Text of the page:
But I was nevertheless delighted to discover that this place was indeed a part of my never-to-be-forgotten childhood and somewhere that I had spent a week or two with my family.  As I get older I appreciate more and more what my parents did for me.  In Wales, here in Borth, they took us to the seaside for a holiday in a tiny caravan and I can only imagine that they hated it, it must, after all, have been mind-numbingly boring, spending endless hours in a biscuit tin with only the popping of the gas lamp for evening entertainment, especially when it was raining.

Holiday Beach Shop Borth Wales

After exploring the park I walked to the seafront and came across a beach front shop which I hoped I had correctly identified as the same one where I spent all of my pocket-money in 1966.  I clearly remember beach shops before they were replaced by amusement arcades, they were stacked floor to ceiling with loads of cheap souvenirs and beach games, cricket sets, canvas wind breaks, kites, lilos, buckets and spades, rubber balls and saucy seaside postcards.  The floor was covered in sand which we brought in on our feet and they had a curious smell of seaweed, salt-water damp and old stock.

I asked the man behind the counter how old the shop was and he proceeded to give me the full history.  I knew that I was in the right place when he told me that where there was now a café and an ice cream parlour, once there was a timber structure, painted bottle green, that was once the shop before it was demolished and I knew immediately that I was in the right place.  What a discovery.   Memories were sticking to me like Velcro!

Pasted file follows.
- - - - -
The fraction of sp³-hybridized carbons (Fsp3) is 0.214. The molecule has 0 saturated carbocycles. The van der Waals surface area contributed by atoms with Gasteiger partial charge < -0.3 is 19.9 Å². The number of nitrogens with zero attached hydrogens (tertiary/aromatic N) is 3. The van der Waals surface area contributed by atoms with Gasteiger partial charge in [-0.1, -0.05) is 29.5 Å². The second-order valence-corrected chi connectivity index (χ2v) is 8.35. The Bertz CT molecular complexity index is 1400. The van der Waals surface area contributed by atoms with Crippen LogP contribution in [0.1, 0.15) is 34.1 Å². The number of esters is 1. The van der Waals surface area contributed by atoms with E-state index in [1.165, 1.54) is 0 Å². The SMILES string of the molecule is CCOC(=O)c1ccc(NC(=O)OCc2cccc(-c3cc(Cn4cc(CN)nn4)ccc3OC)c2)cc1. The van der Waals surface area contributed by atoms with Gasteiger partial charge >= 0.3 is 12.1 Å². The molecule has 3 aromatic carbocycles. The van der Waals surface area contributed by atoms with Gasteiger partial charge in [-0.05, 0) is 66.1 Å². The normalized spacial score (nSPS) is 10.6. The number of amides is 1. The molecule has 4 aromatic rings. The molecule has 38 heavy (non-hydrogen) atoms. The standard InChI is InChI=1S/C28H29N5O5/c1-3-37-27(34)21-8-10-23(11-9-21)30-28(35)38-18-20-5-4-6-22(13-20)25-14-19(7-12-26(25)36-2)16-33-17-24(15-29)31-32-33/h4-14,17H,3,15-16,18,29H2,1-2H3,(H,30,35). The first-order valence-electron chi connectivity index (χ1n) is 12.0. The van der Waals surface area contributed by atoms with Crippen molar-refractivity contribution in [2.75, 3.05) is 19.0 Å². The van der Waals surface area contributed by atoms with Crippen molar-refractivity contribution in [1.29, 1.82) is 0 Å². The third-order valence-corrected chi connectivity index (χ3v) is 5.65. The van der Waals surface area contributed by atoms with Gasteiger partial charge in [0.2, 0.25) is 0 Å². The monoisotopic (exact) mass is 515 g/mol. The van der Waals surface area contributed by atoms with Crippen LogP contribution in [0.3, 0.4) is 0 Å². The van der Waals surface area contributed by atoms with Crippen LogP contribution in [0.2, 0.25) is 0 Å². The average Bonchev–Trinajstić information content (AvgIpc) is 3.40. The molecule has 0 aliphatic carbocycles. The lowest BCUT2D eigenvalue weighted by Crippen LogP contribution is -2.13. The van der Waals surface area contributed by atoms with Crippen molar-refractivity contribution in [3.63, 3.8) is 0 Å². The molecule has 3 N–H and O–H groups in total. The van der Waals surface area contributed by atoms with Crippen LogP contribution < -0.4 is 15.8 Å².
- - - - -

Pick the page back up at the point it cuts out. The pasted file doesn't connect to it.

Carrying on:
Borth Wales 1970

I can’t be absolutely certain but I am fairly sure that this is a family picture taken at Borth, my Sister Lindsay, me, my Mother Joan and little brother Richard.

I carried on now and walked along the seafront and to the top of the cliffs that were crumbling dangerously away and towards a war memorial on the headland with a sign saying that the original had been destroyed by a thunderbolt in March 1981 and rebuilt three years later.  There were good views from the top stretching all the way to Snowdonia National Park and to Anglesea in the North and in this moment I remembered that Wales is one of my favourite places.  I thought I was in Iowa!

On the way down I stopped to talk to a man mowing his lawn and I bored him with my story of returning to Borth after fifty years and staying at the same caravan park and going to the same shop and he surprised me by telling me that fifty years ago he was the farmer who owned the land and the caravans.

Together we looked out over the bay and he told me that this is the only place that he would ever want to live and I like to think that I understood what he meant.  My journey of rediscovery was complete.

Borth and Snowdonia in the Distance

Wales – Weather Watching

Borth Postcard